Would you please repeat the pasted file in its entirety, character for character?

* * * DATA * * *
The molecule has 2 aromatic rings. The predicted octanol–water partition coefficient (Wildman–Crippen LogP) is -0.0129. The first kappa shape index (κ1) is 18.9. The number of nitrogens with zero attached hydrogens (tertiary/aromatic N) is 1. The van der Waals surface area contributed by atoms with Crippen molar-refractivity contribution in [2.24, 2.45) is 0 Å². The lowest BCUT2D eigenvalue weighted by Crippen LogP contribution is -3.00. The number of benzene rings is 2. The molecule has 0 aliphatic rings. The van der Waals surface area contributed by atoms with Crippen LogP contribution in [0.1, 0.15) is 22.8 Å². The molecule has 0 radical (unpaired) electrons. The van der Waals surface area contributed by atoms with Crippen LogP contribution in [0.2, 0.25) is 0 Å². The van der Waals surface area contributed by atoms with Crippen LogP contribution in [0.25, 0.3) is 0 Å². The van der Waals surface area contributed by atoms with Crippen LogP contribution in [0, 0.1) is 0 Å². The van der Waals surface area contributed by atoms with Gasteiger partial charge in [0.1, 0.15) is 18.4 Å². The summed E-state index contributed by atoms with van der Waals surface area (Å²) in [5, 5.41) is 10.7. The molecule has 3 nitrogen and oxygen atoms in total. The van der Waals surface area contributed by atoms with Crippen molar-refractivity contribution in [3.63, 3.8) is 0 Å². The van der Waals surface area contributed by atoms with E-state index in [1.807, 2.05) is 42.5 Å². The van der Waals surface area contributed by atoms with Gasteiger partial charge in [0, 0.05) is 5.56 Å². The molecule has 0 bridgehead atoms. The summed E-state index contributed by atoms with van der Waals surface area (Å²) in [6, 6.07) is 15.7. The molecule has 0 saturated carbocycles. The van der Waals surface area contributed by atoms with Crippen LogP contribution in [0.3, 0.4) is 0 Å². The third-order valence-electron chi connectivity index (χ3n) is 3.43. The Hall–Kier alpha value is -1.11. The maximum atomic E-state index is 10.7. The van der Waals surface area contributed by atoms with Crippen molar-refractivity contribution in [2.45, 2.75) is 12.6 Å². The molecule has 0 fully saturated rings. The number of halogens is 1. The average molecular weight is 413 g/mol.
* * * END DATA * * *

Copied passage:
The molecule has 2 aromatic rings. The predicted octanol–water partition coefficient (Wildman–Crippen LogP) is -0.0129. The first kappa shape index (κ1) is 18.9. The number of nitrogens with zero attached hydrogens (tertiary/aromatic N) is 1. The van der Waals surface area contributed by atoms with Crippen molar-refractivity contribution in [2.24, 2.45) is 0 Å². The lowest BCUT2D eigenvalue weighted by Crippen LogP contribution is -3.00. The number of benzene rings is 2. The molecule has 0 aliphatic rings. The van der Waals surface area contributed by atoms with Crippen LogP contribution in [0.1, 0.15) is 22.8 Å². The molecule has 0 radical (unpaired) electrons. The van der Waals surface area contributed by atoms with Crippen LogP contribution in [0.2, 0.25) is 0 Å². The van der Waals surface area contributed by atoms with Crippen LogP contribution in [0.25, 0.3) is 0 Å². The van der Waals surface area contributed by atoms with Crippen LogP contribution in [0, 0.1) is 0 Å². The van der Waals surface area contributed by atoms with Gasteiger partial charge in [0.1, 0.15) is 18.4 Å². The summed E-state index contributed by atoms with van der Waals surface area (Å²) in [5, 5.41) is 10.7. The molecule has 3 nitrogen and oxygen atoms in total. The van der Waals surface area contributed by atoms with Crippen molar-refractivity contribution in [3.63, 3.8) is 0 Å². The van der Waals surface area contributed by atoms with E-state index in [1.807, 2.05) is 42.5 Å². The van der Waals surface area contributed by atoms with Gasteiger partial charge in [0, 0.05) is 5.56 Å². The molecule has 0 bridgehead atoms. The summed E-state index contributed by atoms with van der Waals surface area (Å²) in [6, 6.07) is 15.7. The molecule has 0 saturated carbocycles. The van der Waals surface area contributed by atoms with Crippen LogP contribution in [0.3, 0.4) is 0 Å². The third-order valence-electron chi connectivity index (χ3n) is 3.43. The Hall–Kier alpha value is -1.11. The maximum atomic E-state index is 10.7. The van der Waals surface area contributed by atoms with Crippen molar-refractivity contribution in [2.45, 2.75) is 12.6 Å². The molecule has 0 fully saturated rings. The number of halogens is 1. The average molecular weight is 413 g/mol.